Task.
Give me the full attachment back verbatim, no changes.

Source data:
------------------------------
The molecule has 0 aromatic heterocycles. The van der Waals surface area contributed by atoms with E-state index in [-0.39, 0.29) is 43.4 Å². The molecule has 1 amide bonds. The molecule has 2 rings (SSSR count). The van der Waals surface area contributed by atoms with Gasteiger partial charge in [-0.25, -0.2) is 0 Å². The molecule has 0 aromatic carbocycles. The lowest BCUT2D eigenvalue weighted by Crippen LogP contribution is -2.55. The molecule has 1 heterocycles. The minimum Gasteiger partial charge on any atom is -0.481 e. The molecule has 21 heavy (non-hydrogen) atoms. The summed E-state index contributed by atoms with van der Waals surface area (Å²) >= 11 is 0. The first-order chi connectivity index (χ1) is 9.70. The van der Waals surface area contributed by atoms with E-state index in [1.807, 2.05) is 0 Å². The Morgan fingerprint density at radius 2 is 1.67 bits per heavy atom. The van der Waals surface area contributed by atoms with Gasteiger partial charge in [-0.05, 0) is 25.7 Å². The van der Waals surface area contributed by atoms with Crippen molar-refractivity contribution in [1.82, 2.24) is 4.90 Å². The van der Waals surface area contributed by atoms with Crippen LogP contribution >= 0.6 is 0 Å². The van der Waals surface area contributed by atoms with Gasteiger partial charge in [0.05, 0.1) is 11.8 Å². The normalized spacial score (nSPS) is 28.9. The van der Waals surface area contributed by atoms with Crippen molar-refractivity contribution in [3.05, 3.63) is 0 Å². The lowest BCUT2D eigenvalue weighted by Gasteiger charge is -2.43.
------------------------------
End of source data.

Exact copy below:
The molecule has 0 aromatic heterocycles. The van der Waals surface area contributed by atoms with E-state index in [-0.39, 0.29) is 43.4 Å². The molecule has 1 amide bonds. The molecule has 2 rings (SSSR count). The van der Waals surface area contributed by atoms with Gasteiger partial charge in [-0.25, -0.2) is 0 Å². The molecule has 0 aromatic carbocycles. The lowest BCUT2D eigenvalue weighted by Crippen LogP contribution is -2.55. The molecule has 1 heterocycles. The minimum Gasteiger partial charge on any atom is -0.481 e. The molecule has 21 heavy (non-hydrogen) atoms. The summed E-state index contributed by atoms with van der Waals surface area (Å²) >= 11 is 0. The first-order chi connectivity index (χ1) is 9.70. The van der Waals surface area contributed by atoms with E-state index in [1.807, 2.05) is 0 Å². The Morgan fingerprint density at radius 2 is 1.67 bits per heavy atom. The van der Waals surface area contributed by atoms with Gasteiger partial charge in [-0.05, 0) is 25.7 Å². The van der Waals surface area contributed by atoms with Crippen molar-refractivity contribution in [1.82, 2.24) is 4.90 Å². The van der Waals surface area contributed by atoms with Crippen LogP contribution >= 0.6 is 0 Å². The van der Waals surface area contributed by atoms with Gasteiger partial charge in [0.05, 0.1) is 11.8 Å². The normalized spacial score (nSPS) is 28.9. The van der Waals surface area contributed by atoms with Crippen molar-refractivity contribution in [3.05, 3.63) is 0 Å². The lowest BCUT2D eigenvalue weighted by Gasteiger charge is -2.43.